The Rhetoric of Global Warming; War and the Private Investor
by Cheryl Seal
with help from Tom and Eugene Staley
Here's a letter from my old friend - and intellectual sparring partner- Tom Staley, who still lives in Maine (where I lived for many years). He makes his home in a rustic (no exaggeration here!) cabin in the woods and has only recently discovered the joys of the Internet. Like Thoreau, after winning a degree from Harvard (two actually), he dropped out and escaped to a simpler life in the woods. Unlike Thoreau, he he has been there many years beyond the two H.D.T felt were his limit at Walden. Tom now devotes himself to art and philosophy and engaging in lively rhetorical arguments whenever he can initate one (in between occasional trips to India).
Thoughts on the Rhetoric of Global Warming and other Points of Left-Right Contention
I read the whole global warming set of three articles ("The Assault on Science and the Environment by the Corporate Propaganda Machine"* See end of article)by you — first rate. (I especially appreciate your point contrasting the neutral tone of real science versus the passion of the phonies — a thing that is sometimes annoying though, too, to our side, because you want those neutral scientist guys to put on another hat now and then and become passionate on the right side. They really hate to do it though, because it reduces their credibility in the scientific arena. My feeling is more of them should be taking off the badge at this point in the problem.
I can confirm your comments about payouts to some scientists (as paid "experts" for industry"). I know a geologist at UMO, Yale trained, who gets 30 grand a year in "research contracts" for himself from the oil industry. He writes occasional, ridiculous, bad op-ed articles for the "Bangor Daily News" (ME.). His wife told me lots of his colleagues get similar money. He's intellectually dishonest in face to face arguments (but I pulverize him anyway — I love flat out debates when I know the facts and feel strongly). Here's a thought: How about a web site devoted frankly, and only, to the best or most effective rhetorical answers to the right's most common arguments (jobs, security, etc..). A site devoted to developing the most powerful (to the average guy) one-liners in reply to the right's rhetoric. Why should they be better at it than us?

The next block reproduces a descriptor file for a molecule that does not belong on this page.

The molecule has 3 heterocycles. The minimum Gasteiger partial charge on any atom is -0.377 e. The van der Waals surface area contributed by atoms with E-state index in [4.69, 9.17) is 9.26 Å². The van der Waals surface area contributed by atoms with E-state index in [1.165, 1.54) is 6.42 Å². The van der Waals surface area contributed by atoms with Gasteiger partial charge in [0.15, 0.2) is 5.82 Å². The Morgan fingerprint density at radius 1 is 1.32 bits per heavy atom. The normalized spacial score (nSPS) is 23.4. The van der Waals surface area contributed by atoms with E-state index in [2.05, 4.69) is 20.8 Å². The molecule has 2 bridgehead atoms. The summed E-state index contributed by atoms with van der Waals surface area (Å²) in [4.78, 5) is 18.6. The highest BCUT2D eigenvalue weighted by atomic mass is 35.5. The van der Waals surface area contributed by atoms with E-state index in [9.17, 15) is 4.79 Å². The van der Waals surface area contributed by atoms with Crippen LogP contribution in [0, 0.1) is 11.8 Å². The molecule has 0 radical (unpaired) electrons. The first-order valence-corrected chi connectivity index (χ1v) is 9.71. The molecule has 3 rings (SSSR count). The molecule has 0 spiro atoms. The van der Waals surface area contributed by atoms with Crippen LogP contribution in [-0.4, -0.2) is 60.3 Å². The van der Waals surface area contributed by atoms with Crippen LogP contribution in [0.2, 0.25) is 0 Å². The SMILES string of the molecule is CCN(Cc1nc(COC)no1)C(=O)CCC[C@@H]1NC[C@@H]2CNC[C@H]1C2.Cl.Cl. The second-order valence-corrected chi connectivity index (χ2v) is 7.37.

Here's a good device for global warming. First, you say "I believe in science as an institution — I don't like it, but I believe in its power and truth... thanks to science I can get on airplanes and fly, cars start, etc.
"Second, you observe, "Science says 'Global warming is real.' " And for the last, you could mention just one intimidating and convincing citation — For ex., "The U.N. sponsored Intergovernmental Panel on Climate Change says such and such — and 99 per cent of climate scientists agree." The technique here is to refuse to ever get in a supposed science debate — just a frank straight appeal to the CONSENSUS science view: We believe in science (like it or not).
Why should the right have better simplified rhetoric than we do? I think it is really a matter of taking the time to investigate and develop very good, strong, appealing and even conclusive simple arguments both in answer to their rhetorical gems on their favorite topics. Your site is obviously directed to the converted--it informs them of more outrages — what would a site look like that would draw a moderate person in? A different enterprise, but maybe as important — you don't want to make someone accept more than is necessary to get them to vote right. For ex, sort of, in the all-important issue of global warming: I would not connect the issue with other environmental issues — as you do once or twice — if I were addressing people I wanted to "convert." It is I think a logically separate issue from pollution, etc. The solution, really, is fairly easy: raise the price of gas and oil. Individual actions (not driving as much) don't count here — it's political action that matters. You don't want people to have to accept more reasoning/argument/morality than is really necessary to get them convinced on the one issue of global warming — they don't have to agree about war, style, or other right left issues.